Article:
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Politics & Government

Labor Gears Up to Fight Right-to-Work Legislation in Wisconsin

ziedler_park_right_to_work_rally.jpg
Marti Mikkelson
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The state capitol could be a busy place this week, as lawmakers begin debate on right-to-work legislation.

Republican leaders have fast tracked a measure that would prohibit employers and unions from forcing members to pay union dues.

A state Senate committee plans to hold a public hearing Tuesday, with debate in the full Senate scheduled for Wednesday.

In the meantime, union leaders plan to hold rallies at the Capitol to protest the bill. They even braved the cold and got together Monday night at Ziedler Park in downtown Milwaukee.

Nearly 200 people showed up in 15 below wind chills to protest right-to-work. Many people in the crowd were members of big private sector unions, such as the Teamsters and United Steel Workers.

Public sector workers also turned out. Pat Burger belongs to the Waukesha County Technical Educators Association. She says unions have made many people’s lives better.

“Unions are the ones that fought to give everybody weekends off, fair wages, sick leave. So, I’m hoping people whether they’re in unions or not will stand up against this injustice,” Burger says.

Many of the people who attended Monday night’s rally will be in Madison Tuesday and Wednesday for protests outside the Capitol.

A handful of union leaders held a news conference in Madison on Monday to announce the rallies. Wisconsin AFL-CIO President Phil Neuenfeldt says right-to-work would lead to lower wages and benefits for workers.

“Right-to-work is an attack on all Wisconsin families. Right to work cripples the fundamental rights of all workers to join together and have each other’s backs in the workplace. When solidarity is eroded, it’s the entire middle class who suffers,” Neuenfeldt says.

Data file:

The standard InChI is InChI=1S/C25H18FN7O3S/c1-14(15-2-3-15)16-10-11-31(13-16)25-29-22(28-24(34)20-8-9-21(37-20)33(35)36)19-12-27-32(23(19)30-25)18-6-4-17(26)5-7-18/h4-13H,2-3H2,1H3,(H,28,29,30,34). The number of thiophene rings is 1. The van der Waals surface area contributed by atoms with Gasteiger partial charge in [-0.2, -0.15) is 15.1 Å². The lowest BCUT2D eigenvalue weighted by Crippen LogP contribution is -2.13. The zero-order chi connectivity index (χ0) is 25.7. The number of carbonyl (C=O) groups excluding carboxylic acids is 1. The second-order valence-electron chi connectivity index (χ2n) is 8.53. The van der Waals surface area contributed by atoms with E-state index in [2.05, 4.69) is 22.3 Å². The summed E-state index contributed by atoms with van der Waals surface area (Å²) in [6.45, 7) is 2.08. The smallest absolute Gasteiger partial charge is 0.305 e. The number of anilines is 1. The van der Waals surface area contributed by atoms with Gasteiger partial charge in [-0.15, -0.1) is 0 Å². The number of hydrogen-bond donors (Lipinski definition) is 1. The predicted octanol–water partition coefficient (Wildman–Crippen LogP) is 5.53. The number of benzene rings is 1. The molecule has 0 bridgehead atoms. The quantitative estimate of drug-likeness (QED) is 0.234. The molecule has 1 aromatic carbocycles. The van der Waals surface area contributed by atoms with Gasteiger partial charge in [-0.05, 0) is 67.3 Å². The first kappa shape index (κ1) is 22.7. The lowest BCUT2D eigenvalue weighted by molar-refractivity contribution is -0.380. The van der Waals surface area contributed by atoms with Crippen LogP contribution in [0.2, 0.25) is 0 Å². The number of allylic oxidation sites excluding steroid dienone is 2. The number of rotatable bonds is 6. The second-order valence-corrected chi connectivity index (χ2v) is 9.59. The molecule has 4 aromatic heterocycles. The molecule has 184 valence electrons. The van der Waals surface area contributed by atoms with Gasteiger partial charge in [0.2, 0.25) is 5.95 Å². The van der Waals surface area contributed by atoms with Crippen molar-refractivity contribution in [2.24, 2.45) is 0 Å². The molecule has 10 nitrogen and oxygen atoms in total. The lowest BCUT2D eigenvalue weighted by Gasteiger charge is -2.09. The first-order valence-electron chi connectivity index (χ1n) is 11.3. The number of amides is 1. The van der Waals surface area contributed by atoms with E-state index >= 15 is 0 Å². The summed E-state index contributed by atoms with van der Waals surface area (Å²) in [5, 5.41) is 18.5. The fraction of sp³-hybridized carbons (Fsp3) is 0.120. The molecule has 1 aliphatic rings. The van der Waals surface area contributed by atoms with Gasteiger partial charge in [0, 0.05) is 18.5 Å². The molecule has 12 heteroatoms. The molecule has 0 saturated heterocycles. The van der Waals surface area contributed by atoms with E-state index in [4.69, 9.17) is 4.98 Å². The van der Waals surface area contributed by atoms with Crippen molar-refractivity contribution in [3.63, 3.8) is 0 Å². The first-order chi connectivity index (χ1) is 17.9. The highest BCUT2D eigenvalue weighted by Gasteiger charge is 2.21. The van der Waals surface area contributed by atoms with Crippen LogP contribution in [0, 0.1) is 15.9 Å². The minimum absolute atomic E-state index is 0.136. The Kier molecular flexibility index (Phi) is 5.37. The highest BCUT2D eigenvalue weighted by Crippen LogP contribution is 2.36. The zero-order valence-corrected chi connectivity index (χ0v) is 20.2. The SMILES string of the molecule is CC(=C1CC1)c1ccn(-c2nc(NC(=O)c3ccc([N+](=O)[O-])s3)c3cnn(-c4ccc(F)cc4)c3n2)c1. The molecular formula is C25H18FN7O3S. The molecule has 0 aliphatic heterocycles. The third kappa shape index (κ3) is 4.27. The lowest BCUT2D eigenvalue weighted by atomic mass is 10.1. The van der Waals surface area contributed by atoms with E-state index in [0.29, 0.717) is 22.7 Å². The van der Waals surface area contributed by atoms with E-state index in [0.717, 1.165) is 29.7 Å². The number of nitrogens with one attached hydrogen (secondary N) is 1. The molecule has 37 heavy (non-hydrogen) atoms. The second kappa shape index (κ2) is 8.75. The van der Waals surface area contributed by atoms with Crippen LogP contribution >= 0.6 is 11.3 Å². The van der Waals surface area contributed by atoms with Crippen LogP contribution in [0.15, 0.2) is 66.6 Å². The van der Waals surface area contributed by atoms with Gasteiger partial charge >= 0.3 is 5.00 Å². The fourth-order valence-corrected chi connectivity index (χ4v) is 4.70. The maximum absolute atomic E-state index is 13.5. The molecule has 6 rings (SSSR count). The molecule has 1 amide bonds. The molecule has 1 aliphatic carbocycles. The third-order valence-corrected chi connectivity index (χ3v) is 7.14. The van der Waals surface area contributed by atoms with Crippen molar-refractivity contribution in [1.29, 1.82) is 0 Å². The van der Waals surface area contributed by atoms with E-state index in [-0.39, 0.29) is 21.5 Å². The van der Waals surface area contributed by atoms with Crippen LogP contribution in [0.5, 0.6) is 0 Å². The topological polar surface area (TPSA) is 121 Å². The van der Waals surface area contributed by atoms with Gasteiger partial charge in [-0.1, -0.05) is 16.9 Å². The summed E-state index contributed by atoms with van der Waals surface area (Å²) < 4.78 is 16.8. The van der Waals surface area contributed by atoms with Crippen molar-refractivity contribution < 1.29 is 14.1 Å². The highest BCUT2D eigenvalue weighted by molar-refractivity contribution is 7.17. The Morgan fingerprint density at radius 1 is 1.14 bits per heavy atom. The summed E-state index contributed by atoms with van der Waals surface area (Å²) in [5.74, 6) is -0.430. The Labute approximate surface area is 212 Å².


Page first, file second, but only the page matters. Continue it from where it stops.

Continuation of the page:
Neuenfeldt criticized Republican Senate Majority Leader Scott Fitzgerald for putting the bill on a fast track. Fitzgerald quickly called a news conference late last week. He says he had been working on the bill since mid-December, and had been polling GOP senators, trying to gauge when he would have the 17 votes needed to pass the measure.

Fitzgerald says he realized just last week that he had his magic number. “I think there were many people who were like, we are ready to go. And, my experience as leader is, if you have the votes, you don’t wait around,” Fitzgerald says.

Fitzgerald says he’s afraid if he waits too long to act on the bill, outside interests could try to influence members to vote against it. He thinks many businesses have hesitated to move their operations here.

“It’s kind of a bigger, overarching question about, do we think this will actually have an impact on the state’s economy. And are there certain corporations that aren’t willing to expand or locate to Wisconsin because we’re not a right-to-work state. I think the case can be made. All 17 senators who support the bill right now are convinced that this could be a game changer for Wisconsin,” Fitzgerald says.

The Senate Labor committee will hold a public hearing Tuesday beginning at 10 a.m. The full senate will begin debate on the bill Wednesday and discussion is expected to last into Thursday.

There’s little doubt the measure will pass; then it heads to the Assembly next week.

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